The Emergence Of Political Parties In The 1790s

1051 words - 4 pages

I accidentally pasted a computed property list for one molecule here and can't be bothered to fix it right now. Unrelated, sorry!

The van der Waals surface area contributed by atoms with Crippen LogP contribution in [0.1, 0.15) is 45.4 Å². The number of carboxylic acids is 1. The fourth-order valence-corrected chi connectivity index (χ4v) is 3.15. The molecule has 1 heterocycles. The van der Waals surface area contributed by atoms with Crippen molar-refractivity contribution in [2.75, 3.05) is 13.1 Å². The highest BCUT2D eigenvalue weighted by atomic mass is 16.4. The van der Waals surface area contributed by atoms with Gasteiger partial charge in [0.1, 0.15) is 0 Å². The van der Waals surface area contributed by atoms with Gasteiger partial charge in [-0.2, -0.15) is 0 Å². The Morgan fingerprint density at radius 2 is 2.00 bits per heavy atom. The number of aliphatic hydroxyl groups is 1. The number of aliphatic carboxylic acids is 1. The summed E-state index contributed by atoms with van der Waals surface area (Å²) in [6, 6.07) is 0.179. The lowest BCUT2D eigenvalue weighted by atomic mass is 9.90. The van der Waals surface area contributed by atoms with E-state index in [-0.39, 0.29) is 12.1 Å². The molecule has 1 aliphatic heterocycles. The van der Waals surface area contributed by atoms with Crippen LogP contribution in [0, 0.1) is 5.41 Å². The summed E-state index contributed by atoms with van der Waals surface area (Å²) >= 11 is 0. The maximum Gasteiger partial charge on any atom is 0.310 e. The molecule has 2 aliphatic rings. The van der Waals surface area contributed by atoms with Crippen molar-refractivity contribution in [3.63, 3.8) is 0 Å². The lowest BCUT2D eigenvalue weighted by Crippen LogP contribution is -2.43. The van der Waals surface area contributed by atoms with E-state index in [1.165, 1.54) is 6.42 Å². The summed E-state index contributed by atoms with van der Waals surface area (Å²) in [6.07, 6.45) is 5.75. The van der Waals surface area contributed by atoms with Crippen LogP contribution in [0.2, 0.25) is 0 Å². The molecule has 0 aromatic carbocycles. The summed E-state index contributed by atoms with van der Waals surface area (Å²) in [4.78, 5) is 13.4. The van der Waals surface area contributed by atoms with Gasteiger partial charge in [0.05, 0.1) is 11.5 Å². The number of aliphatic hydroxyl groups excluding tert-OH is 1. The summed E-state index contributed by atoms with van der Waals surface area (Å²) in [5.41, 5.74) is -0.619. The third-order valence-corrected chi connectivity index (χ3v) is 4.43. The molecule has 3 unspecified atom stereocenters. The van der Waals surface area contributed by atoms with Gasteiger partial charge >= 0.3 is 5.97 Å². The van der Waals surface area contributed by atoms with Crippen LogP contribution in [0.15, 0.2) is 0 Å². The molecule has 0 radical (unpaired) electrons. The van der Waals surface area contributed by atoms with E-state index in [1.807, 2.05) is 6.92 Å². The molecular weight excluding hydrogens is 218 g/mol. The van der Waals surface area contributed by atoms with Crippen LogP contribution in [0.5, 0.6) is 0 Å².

Political parties are organized for various reasons, such as: to support a particular political figure, to advance a particular policy or a general ideological stand, to aid politically certain groups or sections of society, or merely to combine for short-term political advantages. From the beginning of the United States, groups such as the Tories, Whigs, Federalists and the Anti-Federalists, have been active, supporting various ideas or plans. The Tories, who were pro-Britaish before the American Revolution, and the Whigs, those who were Pro-American before the American Revolution, were of the earliest groups organized to support a certain cause or idea. Next the Federalists and Anti-Federalists emerged, alternating supporting and obstructing the ratification of the Constitution. During Washington's presidency dominant political parties were unknown, but during his second term the emergence of the Hamilton Jefferson rivalry began to. Washington worked to maintain neutrality, but the coming of two dominant political parties appeared close on the horizon. The 1790s were a turbulent period both at home and abroad, and the conflicts that arose laid the foundation of the two-party system in the United States.Domestically, the economic programs of Alexander Hamilton generated fervent opposition from Thomas Jefferson, a Democratic-Republican or "Jeffersonian". Through Jefferson and Hamilton's economic and political opposing views, the emergence of dominant political parties arose. Hamilton, a strong Federalist who was Washington's Secretary of Treasury, brought forth many proposals to solve the new nation's national debt problems. Subsequently, Thomas Jefferson strongly opposed Hamilton's resolutions and plans. First, Hamilton wanted the national debt to be funded at par, which would allow the infant national government to gain respectability and prove their validity and authority. Hamilton persuaded Jefferson to gather votes for his financial plan if "in return, Virginia would have the federal district on the Potomac" (Bailey 186). Next, Hamilton wanted to create a national bank. Jefferson, a strict constructionist, impetuously argued this to be unconstitutional. Through a loose interpretation of the Constitution, more specifically the "elastic clause", Washington signed a national bank to be chartered for only twenty years. When Hamilton placed an excise tax upon whiskey, the Whiskey Rebellion took place. The farmers, who were converting their grain into Whiskey because it was easier to transfer, decided to create a rebellion in protest to the Whiskey Rebellion. Despite eager opposition, Hamilton's programs were passed. From such arguments, the result was not only a split in the administration, but the advent of political parties.Naturally, "Federalists" supported Hamilton and "Republicans" supported Jefferson. Under Adam's administration, the Federalists passed the Alien and Sedition Acts as an assault on Republican power. The Alien Acts made it...

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